So, all i’m saying is tackle these matters in a solid smart manner of walking into work with a suit and you are not taking any **** from the boss.

The ***t? is the cold and the cold is the boss.

The only alternative is to pack in or walk on.  Like the film 127 hours.  He had 2 alternatives.

A nice ending !

# Ann L., January 8th 2014

Dear Ben,

Thank you for replying to my question about the use of kites and for explaining how, while you are covering old ground, you are still exploring. On this blog there have been many more comments about the personal aspects of your expedition, the tests of your physical and mental strength, than there have been about the continent itself so it is pretty clear that the majority of followers find the human-powered nature of this expedition, and the human reactions to it, compelling.  Thanks again for allowing us all to explore along with you.

I was also interested to read about your Smartwool socks.  I have trained for 1500 meter races to marathons in all kinds of weather - freeze-eye cold (as Annie Proulx might say), pouring rain, blistering heat and stultifying humidity - here in Austin, Texas, and my feet have always remained comfortable and blister-free in Smartwool socks.  Unfortunately my local running shop doesn’t stock them because the owner’s claim that no one else here buys them.

Wishing you and Tarka warm hands and strong hearts,


P.S.  May I recommend for a bit of evening entertainment in your tent that you read – aloud – Annie Proulx’s short story “The Blood Bay” from her collection “Close Range.”  I first read it in The New Yorker many years ago and my family and I have enjoyed reading it again countless times.  I think you will enjoy her wit, the fine craftsmanship of her writing, and you may even find reason to laugh a bit at the cold.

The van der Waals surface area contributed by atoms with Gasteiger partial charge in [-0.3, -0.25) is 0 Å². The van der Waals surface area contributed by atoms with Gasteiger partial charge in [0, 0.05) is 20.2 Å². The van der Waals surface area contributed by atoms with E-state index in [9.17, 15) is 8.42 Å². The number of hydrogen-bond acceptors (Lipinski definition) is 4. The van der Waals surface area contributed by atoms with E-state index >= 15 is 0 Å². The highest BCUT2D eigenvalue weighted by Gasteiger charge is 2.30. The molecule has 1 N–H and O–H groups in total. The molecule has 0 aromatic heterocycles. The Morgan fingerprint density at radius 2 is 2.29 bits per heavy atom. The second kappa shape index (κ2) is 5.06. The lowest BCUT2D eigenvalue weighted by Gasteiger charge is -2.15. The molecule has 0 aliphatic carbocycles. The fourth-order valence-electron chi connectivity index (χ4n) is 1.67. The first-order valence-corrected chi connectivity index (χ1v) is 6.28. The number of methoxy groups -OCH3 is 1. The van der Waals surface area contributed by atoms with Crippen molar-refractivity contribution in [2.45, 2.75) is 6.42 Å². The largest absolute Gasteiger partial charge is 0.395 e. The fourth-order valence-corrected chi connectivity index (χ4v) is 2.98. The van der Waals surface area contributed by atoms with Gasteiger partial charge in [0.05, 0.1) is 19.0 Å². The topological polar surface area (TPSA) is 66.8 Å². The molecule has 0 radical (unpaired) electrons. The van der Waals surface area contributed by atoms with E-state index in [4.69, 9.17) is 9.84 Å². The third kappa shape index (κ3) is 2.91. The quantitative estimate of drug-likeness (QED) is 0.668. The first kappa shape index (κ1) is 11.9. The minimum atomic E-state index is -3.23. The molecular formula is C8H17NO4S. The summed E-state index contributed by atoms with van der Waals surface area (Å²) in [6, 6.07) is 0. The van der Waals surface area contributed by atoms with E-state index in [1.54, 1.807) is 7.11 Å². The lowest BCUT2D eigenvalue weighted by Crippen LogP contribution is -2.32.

# Sanna from Finland, January 8th 2014

Dear Ben and Tarka!
Here is something fun to play when you are skiing. Look a snowflake and discover a name to it. According to how it´s falling down or twinkeling or to its shape etc. Perhaps you will see a bee, a butterfly, an umbrella, a funnystar and so on, according to you imagination.  Anyway I hope you will see in your surroundings something more fun.

# Leigh Phillips , January 8th 2014

When reading your blog at times it strikes me just how many attributes of a classic high performing team you demonstrate. It comes through very subtly in your writing but factors like being able to criticise openly, positively and without resentment, the mutual support and respect you both have for each other is very clear. I guess you can’t be successful in your expedition without functioning at that level but i find it fascinating to see it in action practically and far more informative than any text book or training course. Have you had to work with the team psychologist to get to that level or is it the result of all your prior experience?

# TG, January 8th 2014

i am inspired at watching you and admired with your bravery and stamina it is interesting listening to your journey and makes me realise how hard the conditions are to live in. Good luck and keep safe.

T.G Class 4

# CaninesCashews, January 8th 2014

Hi guys,

What a great mileage - well and truly back in the saddle.

I am more than impressed that it has taken 1100 miles to ‘come close’ to having a full blown argument. Once again the training, prep and teamwork showing through.

Loved the explanation about the kites. Godspeed.

Stay safe,